Elyse knew how obnoxious Felix could become when he'd been drinking, and saw that the situation was spinning out of control. "No, he's telling the truth!" she shouted from the tenth row. "Everyone calm down."
But Felix had passed the point of no return." Look," he said, "I didn't come all the way from Vegas to waste my talent on a bunch of slack-jawed yokels. Trust me, I could be opening for Celine Dion"—a claim that drew loud jeers.
The husband shot back, "If you could read my thoughts right now you'd be crying like a little girl."
That was it. Defiant to the end, Felix dove into the angry mob. Elyse, meanwhile, had seen enough and was escaping through the lobby of the old theatre.
Stepping out the side door onto a quiet street, she pulled out her phone and left Felix a message. If he was going to use 'liquid courage' to steady his nerves then he'd have to face the consequences alone. She quit.
Elyse had always wanted to be a magician's assistant, never a magician, having realized early on that it was the assistants who were responsible for most of the effects on stage, the magicians being little more than pretty faces who waved wands. Her lofty goal was to use magic to convince world-weary people that life still held some surprises. Of course, even if Felix hadn't been so cantankerous, the mind-reading routine would still have been lame; Elyse was therefore delighted when, a few days after the debacle, her agent found her a position assisting a magician named Ernest.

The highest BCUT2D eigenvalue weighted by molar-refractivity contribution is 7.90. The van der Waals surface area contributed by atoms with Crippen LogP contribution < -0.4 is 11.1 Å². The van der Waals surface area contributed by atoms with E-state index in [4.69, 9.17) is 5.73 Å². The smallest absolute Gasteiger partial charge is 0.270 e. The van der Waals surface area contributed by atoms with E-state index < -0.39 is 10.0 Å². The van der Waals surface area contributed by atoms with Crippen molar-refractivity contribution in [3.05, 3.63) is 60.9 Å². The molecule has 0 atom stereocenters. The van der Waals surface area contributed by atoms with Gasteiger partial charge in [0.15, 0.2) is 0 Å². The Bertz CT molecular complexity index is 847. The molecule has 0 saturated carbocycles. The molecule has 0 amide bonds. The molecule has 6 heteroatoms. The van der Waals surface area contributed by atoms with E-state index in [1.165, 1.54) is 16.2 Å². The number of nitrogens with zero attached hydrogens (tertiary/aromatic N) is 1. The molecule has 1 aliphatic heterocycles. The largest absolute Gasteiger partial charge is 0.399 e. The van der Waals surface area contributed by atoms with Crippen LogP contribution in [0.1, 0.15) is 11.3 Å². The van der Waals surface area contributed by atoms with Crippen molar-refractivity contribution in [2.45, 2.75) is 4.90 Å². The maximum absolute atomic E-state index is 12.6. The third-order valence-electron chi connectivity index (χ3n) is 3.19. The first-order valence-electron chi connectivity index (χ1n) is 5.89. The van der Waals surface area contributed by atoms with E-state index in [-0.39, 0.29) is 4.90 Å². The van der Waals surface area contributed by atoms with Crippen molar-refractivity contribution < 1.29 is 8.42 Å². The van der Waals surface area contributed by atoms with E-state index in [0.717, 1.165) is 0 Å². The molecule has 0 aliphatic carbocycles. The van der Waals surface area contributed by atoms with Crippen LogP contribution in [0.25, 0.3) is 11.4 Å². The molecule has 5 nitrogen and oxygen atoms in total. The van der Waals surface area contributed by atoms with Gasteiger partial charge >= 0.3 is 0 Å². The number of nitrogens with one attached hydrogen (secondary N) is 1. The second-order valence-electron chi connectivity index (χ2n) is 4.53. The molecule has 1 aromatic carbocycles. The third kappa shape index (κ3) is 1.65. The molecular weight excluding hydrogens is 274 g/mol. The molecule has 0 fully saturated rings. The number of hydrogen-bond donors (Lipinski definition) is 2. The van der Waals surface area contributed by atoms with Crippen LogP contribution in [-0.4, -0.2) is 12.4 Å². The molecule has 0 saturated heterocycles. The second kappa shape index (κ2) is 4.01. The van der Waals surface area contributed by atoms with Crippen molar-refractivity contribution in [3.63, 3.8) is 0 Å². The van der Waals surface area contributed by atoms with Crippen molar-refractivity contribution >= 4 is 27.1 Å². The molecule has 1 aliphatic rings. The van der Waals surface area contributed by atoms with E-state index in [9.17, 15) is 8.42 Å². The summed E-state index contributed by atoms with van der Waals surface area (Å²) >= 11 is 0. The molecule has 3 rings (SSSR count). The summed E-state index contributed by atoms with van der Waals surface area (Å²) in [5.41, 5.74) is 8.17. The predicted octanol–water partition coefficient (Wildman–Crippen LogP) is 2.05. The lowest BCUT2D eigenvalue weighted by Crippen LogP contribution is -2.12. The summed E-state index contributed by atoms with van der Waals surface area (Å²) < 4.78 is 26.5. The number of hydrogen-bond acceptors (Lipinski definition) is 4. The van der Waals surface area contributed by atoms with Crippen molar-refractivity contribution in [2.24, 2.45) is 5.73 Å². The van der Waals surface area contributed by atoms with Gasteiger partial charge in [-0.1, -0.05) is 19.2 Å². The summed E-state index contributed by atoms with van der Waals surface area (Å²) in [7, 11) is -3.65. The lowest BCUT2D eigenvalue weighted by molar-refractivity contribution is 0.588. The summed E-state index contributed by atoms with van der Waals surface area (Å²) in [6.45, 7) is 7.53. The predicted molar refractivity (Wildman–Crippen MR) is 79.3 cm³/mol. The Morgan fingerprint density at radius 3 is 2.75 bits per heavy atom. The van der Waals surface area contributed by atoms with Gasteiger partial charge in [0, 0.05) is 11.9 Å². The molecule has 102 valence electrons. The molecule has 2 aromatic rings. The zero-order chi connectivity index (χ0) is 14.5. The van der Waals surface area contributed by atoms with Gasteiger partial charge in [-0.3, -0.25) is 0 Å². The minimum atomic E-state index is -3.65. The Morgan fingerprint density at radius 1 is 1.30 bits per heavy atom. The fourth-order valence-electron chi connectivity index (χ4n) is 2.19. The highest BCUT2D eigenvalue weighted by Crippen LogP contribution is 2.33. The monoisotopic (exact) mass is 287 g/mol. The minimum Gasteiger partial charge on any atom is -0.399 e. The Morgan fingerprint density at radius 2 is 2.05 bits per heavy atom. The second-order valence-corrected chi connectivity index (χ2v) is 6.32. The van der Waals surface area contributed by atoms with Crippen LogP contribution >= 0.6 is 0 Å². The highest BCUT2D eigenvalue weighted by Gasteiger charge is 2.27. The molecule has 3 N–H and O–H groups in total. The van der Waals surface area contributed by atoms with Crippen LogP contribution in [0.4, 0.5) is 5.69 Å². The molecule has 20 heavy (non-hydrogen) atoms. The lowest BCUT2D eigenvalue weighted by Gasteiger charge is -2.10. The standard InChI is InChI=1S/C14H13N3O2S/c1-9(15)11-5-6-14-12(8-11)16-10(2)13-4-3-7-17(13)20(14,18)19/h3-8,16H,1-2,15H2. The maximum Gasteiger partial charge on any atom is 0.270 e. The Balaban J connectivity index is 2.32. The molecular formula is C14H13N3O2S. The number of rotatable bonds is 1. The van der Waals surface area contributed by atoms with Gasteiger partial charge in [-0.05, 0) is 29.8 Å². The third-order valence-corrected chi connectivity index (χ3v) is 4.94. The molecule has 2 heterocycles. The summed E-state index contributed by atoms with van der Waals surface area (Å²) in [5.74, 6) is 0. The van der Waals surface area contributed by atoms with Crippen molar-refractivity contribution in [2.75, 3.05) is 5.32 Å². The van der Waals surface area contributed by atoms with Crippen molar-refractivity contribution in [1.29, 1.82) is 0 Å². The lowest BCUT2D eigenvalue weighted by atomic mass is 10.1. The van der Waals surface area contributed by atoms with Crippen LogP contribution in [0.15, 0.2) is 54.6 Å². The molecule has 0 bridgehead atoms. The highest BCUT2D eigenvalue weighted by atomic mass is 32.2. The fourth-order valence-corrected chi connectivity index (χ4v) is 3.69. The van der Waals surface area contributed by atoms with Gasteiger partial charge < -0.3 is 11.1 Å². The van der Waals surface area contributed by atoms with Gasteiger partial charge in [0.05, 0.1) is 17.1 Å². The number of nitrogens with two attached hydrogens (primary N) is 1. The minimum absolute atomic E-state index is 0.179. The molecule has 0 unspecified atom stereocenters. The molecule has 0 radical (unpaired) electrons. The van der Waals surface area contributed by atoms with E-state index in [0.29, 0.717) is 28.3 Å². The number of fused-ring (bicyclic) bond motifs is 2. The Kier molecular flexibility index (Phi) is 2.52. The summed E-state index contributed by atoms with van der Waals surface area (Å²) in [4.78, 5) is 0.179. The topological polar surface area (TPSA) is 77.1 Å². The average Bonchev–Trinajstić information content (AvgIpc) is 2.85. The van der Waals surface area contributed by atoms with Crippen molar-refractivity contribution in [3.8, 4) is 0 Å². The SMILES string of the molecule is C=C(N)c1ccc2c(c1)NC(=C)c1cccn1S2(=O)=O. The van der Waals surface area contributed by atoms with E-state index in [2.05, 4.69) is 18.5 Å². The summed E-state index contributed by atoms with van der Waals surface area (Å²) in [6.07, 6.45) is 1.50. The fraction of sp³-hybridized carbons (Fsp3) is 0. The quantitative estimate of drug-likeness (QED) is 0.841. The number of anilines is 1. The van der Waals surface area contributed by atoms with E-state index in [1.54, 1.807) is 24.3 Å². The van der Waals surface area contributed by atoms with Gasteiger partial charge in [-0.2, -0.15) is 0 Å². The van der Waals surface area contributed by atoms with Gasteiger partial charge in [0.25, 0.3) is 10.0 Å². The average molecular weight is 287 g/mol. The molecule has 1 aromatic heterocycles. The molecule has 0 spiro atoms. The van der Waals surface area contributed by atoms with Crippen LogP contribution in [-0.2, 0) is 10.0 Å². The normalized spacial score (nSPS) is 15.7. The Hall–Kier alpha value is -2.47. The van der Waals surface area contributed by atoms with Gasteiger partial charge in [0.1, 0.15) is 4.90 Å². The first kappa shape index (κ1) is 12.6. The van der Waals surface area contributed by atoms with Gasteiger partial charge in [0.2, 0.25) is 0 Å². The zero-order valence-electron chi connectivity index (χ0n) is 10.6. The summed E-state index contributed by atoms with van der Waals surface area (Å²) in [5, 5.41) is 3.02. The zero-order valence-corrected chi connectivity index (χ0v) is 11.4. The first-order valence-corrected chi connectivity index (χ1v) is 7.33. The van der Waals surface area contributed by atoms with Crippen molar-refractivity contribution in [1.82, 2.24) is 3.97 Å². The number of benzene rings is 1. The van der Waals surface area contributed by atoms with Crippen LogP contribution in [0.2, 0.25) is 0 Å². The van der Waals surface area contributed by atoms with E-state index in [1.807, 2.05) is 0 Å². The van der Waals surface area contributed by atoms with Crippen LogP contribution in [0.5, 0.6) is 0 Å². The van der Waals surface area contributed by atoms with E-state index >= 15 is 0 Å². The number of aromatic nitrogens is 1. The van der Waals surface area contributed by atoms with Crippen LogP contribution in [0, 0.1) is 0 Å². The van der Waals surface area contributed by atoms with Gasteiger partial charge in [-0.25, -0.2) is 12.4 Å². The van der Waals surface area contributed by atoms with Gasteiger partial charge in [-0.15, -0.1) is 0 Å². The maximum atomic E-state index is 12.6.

"It's a whole new concept," Ernest told her over the phone. "Everything is strictly above board. It's the most honest magic act you could ever imagine."
Given that Felix's act was simply bare-faced lying, with nothing even clever about it, Ernest's approach seemed like exactly what the doctor ordered: no lies, no fights, no drama.
The first performance took place three weeks later at the Rialto--the same venue where she had performed with Felix.
Ernest, a man with deep-set eyes and an oily manner, stepped onto the small stage wearing a dark suit. He promptly asked for someone in the audience to come up: "Yes—you, young lady!" Looking surprised, Elyse, wearing a long satin gown, left her seat in the front row, and went up the familiar steps to the stage. "Have we ever met before?" he asked.
"Yes," said Elyse matter-of-factly.
"But have we prearranged anything?"
"Well, then, that’s that!" said Ernest throwing up his hands in defeat. The audience laughed. "But the important thing is there's no trickery. My assistant Elyse everyone!" Elyse did a little curtsey as everyone applauded.